There was sadness on the streets of Easington, County Durham, yesterday after Terry Hatcham, the last miner to stay on strike after the end of the conflict of 1984-5, died following a heart attack. Hatcham, who worked at the local pit from the age of 16, was a key member of the picket lines during the bitter dispute.
When the strike ended, Hatcham refused to believe that the NUM had given up so easily and concealed himself on some waste ground until 2008, when Arthur Scargill visited the area personally to persuade him to stand down. By then, the brazier he had been using had gone out because coal was no longer available in the region.
‘We told him to come down to the club for a pint,’ said former co-worker Nigel Robson, who remembers trying to persuade Hatcham to come in from his one-man picket line. ‘He wouldn’t have any of it, continually calling us “scabs” for breaking his line and occasionally attempting to rush a police car when one went past.’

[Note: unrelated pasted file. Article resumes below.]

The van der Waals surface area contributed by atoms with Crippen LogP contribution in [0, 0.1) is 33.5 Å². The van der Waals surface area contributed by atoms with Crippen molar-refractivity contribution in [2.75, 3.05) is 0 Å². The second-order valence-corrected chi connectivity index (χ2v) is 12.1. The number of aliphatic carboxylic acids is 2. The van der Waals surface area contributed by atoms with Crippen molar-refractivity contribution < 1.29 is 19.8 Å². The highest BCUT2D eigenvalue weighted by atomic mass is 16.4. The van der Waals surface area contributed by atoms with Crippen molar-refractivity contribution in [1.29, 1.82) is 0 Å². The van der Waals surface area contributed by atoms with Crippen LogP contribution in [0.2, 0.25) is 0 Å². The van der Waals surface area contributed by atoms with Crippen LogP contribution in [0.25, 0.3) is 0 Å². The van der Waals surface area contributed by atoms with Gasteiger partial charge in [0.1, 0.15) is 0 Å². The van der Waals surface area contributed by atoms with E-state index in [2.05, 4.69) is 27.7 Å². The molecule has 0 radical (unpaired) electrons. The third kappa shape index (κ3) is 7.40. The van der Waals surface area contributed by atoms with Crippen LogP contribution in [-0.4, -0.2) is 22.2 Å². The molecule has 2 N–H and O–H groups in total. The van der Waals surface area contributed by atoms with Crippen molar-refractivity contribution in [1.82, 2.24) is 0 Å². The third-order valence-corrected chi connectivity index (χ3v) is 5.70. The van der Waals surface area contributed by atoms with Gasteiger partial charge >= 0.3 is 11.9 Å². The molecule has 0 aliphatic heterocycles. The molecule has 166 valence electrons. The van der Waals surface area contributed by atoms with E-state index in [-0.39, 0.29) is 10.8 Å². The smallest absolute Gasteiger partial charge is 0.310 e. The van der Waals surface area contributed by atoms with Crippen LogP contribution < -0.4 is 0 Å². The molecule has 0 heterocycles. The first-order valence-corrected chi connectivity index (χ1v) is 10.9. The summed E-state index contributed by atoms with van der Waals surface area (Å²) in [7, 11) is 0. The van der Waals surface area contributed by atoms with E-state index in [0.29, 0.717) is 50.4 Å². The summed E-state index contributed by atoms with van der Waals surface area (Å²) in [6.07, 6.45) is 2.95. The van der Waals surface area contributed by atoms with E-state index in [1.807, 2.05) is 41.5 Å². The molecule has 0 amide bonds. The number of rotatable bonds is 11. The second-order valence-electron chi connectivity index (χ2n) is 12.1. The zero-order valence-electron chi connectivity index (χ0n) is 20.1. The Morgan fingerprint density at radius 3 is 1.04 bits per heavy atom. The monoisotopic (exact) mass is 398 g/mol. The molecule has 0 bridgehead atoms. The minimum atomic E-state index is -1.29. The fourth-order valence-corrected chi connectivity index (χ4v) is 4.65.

‘Even when the pit closed, he said it was all a ploy by Maggie Thatcher to get him to give up,’ added Phil Howdon, another former miner. ‘When they took down the headgear, he said it was “just Tory trickery” and “full of mistakes that a real miner would never fall for”.’
After Scargill’s visit, Hatcham finally realised his former colleagues hadn’t been lying to him for the last 23 years and, after singing a couple of verses of The Red Flag, he abandoned his vigil. He was promptly given a voucher for £20 off a £50 shop by Asda, who had been waiting for him to leave the site before building a supermarket on it.
Hatcham’s funeral will take place next Tuesday, with the colliery brass band reforming to play for his cortege. Whilst Labour Leader Ed Miliband and Arthur Scargill were both originally scheduled to attend, it has come to light that neither will actually be there as they have forgotten the way ‘up north’.